(Editor’s Note: The Court of Appeal granted rehearing on December 2, 2019 such that the opinion referenced below is no longer citable.) 

It is widely understood in California that inherited assets, unlike assets earned from labor, are the separate property of the receiving spouse.  But what if the assets do not come directly from a parent and instead pass from one sibling to another?

Inheritance for separate property purposes generally means direct inheritance, says the California Court of Appeal.  That’s the lesson of In re Marriage of Deluca (2019) ___ Cal.App.5th ___. Continue Reading

Don’t Rely on a Post-It® Note to Amend Your California Trust

A key feature of a California revocable trust is that it can be amended.  Revising a trust can, however, seem like an irksome chore so it’s common for creators of trusts (i.e., “settlors” or “trustors”) to shrug off an amendment until it becomes clear they have limited time to settle their affairs.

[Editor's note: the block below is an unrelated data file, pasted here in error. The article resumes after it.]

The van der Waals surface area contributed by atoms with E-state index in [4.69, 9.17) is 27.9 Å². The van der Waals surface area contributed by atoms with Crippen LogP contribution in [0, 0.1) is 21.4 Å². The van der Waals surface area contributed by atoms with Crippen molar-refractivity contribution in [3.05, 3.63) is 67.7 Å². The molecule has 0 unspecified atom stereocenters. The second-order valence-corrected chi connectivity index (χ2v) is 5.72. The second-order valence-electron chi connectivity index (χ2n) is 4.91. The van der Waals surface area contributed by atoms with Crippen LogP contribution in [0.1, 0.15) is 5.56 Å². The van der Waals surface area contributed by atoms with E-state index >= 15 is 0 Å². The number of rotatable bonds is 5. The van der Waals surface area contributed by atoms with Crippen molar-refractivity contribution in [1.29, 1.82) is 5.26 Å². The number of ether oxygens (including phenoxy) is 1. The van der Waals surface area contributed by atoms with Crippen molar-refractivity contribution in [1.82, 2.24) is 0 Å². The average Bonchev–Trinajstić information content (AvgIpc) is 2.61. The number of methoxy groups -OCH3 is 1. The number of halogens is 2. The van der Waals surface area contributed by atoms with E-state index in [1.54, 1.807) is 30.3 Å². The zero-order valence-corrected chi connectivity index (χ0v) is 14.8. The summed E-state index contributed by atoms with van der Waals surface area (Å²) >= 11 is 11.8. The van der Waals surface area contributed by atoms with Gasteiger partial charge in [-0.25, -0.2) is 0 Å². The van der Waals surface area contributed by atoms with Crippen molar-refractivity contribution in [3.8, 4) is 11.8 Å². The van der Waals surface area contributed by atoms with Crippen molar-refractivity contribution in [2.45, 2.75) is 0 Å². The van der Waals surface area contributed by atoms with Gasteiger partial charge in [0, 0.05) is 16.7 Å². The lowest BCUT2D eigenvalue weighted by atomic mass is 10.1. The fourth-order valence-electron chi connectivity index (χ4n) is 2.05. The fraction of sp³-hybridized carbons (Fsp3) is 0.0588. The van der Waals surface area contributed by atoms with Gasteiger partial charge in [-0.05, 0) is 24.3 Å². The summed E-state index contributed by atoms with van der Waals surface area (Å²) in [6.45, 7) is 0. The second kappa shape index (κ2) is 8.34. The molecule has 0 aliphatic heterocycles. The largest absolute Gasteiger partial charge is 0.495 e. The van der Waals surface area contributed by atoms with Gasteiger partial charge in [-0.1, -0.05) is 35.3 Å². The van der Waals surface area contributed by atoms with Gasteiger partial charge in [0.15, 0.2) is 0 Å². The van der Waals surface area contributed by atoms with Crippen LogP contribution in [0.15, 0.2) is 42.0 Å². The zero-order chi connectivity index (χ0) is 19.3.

Such procrastination invites mistakes, including failure to comply with a trust’s built-in procedure for amendments.  Indeed, while many trust instruments do not specifically prescribe how they may be amended, others do – often requiring “delivery” of the amendment to the trustees or settlors, that the amendment be signed, or both.

What happens when a settlor does not fully comply with the trust instrument’s modification procedure, even though it’s achingly obvious that he intended to amend his trust?  Should a court rigidly bind him to the modification procedure or should it follow what seem to be his dying wishes?  The California Court of Appeal faced this conundrum recently in Pena v. Dey (2019) 39 Cal.App.5th 546.  The court required strict compliance with the trust’s modification procedure, rejecting a Post-it® note as satisfying a signature requirement.  Continue Reading

Beware of Dormant Creditor Claims in California Probate Cases

California’s probate process aims to expeditiously identify and resolve the claims of creditors against decedents.  Creditors who are unsophisticated, or who simply do not learn of the decedent’s passing, may find themselves with an uncollectable claim against an otherwise solvent estate.  You snooze, you lose.